Rev. Kevin Goldenbogen

The Charlotte Congregational Church has a new senior pastor, Rev. Kevin Goldenbogen.

Goldenbogen was approved following a candidating service at the church this summer, where all 79 vote-casting members unanimously approved his appointment. He began serving as senior pastor on Sept. 5, following interim pastor Rev. Dr. Arnold Thomas, and Rev. Will Burhans, who served the church for 15 years before moving to serve another United Church of Christ in Winchester, Mass. Goldenbogen joins Rev. Susan Cooke Kittredge, who has served as an associate pastor at the church since 2014.

Rev. Goldenbogen grew up in Rochester, New York, holds a master’s degree in theology and a master of divinity degree from Andover Newton Theological School, served as a youth pastor at the Congregational Church of Topsfield, Mass. and as a pastor of the United Church of Underhill, Vermont, since 2008.

He said his interest in the ministry was inspired in part by the ritual of communion. “Whoever we are, whatever we look like, whatever we believe, we’re all invited to this table, and God receives us there, and feeds us and sends us back out again.”

During a sabbatical while he was serving the Underhill church, Goldenbogen, a woodworker, built a communion table. While many communion tables are “big heavy tables, immovable, and have a sense of permanence,” Goldenbogen constructed another kind of table. “I wanted a table that was more flexible than that, lighter than that.” He built a table with three pedestals that could be put together as one table, or moved around, brought outside. “It’s sort of a metaphor for the church’s need to be flexible. Rather than people coming to the table, bringing the table to them.”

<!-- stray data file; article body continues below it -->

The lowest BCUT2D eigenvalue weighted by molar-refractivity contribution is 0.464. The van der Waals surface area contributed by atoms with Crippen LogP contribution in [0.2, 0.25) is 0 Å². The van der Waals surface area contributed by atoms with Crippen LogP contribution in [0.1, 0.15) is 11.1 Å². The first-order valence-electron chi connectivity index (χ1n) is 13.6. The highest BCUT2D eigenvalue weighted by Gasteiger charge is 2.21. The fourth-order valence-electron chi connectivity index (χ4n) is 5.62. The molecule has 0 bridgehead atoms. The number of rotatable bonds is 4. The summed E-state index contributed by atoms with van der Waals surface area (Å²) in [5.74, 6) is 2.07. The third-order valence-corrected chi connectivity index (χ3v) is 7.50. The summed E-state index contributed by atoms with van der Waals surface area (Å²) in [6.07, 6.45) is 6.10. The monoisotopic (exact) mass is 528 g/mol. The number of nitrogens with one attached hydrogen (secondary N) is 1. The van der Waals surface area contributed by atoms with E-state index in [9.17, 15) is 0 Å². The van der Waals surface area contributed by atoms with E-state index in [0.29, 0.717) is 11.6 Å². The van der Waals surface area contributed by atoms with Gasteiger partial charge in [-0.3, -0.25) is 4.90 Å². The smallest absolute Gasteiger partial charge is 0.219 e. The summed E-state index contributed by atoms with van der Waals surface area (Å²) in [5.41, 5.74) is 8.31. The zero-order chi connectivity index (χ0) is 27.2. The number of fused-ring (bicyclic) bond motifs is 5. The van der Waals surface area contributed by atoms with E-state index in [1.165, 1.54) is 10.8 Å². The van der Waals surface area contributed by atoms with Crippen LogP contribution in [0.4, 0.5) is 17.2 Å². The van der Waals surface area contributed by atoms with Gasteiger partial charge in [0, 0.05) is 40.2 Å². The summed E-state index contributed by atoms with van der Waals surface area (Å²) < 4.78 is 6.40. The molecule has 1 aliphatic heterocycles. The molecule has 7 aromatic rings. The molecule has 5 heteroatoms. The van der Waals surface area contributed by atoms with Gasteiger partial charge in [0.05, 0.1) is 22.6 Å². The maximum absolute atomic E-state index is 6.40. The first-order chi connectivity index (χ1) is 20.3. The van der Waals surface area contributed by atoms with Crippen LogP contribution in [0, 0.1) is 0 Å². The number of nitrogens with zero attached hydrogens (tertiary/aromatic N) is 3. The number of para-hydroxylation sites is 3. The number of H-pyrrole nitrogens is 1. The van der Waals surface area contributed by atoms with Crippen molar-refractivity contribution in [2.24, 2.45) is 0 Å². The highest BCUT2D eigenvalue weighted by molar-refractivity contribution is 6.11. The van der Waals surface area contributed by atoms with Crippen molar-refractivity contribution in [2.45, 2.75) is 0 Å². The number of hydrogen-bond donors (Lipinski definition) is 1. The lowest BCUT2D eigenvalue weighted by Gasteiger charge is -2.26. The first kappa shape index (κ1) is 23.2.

That kind of creativity in reaching out to the wider community is important for the Charlotte Congregational Church. The church was once located on a main road, but when Route 7 was re-routed the building “was suddenly up on a hill, away from the people and the traffic,” noted Rev. Susan Cooke Kittredge. “One of the challenges for us is, since people aren’t going to be going past the church every day, the church has to go to the people.”

“It used to be that people would come into the church, but people walk into church buildings less and less,” Goldenbogen said, noting that this is particularly true in Vermont, the least churched state in the nation. In a 2015 Gallup poll, Vermonters’ church attendance ranked 50th of the states, with only 17 percent of respondents in Vermont reporting weekly church attendance. “How can we help build strong communities, strong families, in changing demographics? I think this church is finding a lot of ways to do that.”

The church has an active social justice ministry and a strong commitment to social and environmental issues, illustrated in endeavors like the ground-mounted, 23,940-watt solar array built at the church in 2015. “It’s a creative, out-of-the-box way of having good stewardship, sustainability and environmental consciousness,” Goldenbogen said. The church also serves local families in need of food and personal-care items through the Food Shelf, housed in the church’s basement, and is active in mission and outreach efforts including the Vermont Refugee Resettlement Program.

“What is so magnetic about Kevin is that he is grounded in something beyond himself, grounded in a faith that he clearly delights in sharing,” said Cooke Kittredge. “His ready laugh and compassionate nature attest to this and to the belief that God is always present in our lives drawing us together in communities committed to justice, peace and care.”

Goldenbogen who lives with his wife, Deirdre, sons Owen, 15, and Simon, 7, and enjoys running, skiing and woodworking—and rides a red Vespa scooter, says that the coming Advent season is a good time to visit the church. During the Advent season, the church will be coming together as a community around Sunday worship, celebrating the annual Messiah Sing on Dec. 3, from 4:00 p.m. to 5:00 p.m., holding a gun-violence vigil on December 11 from 6:00 p.m. to 7:00 p.m., and raising money at its Christmas Eve services for mission projects throughout the church. “We’ll be doing both faith formation and engaging with the needs of the world,” Goldenbogen said.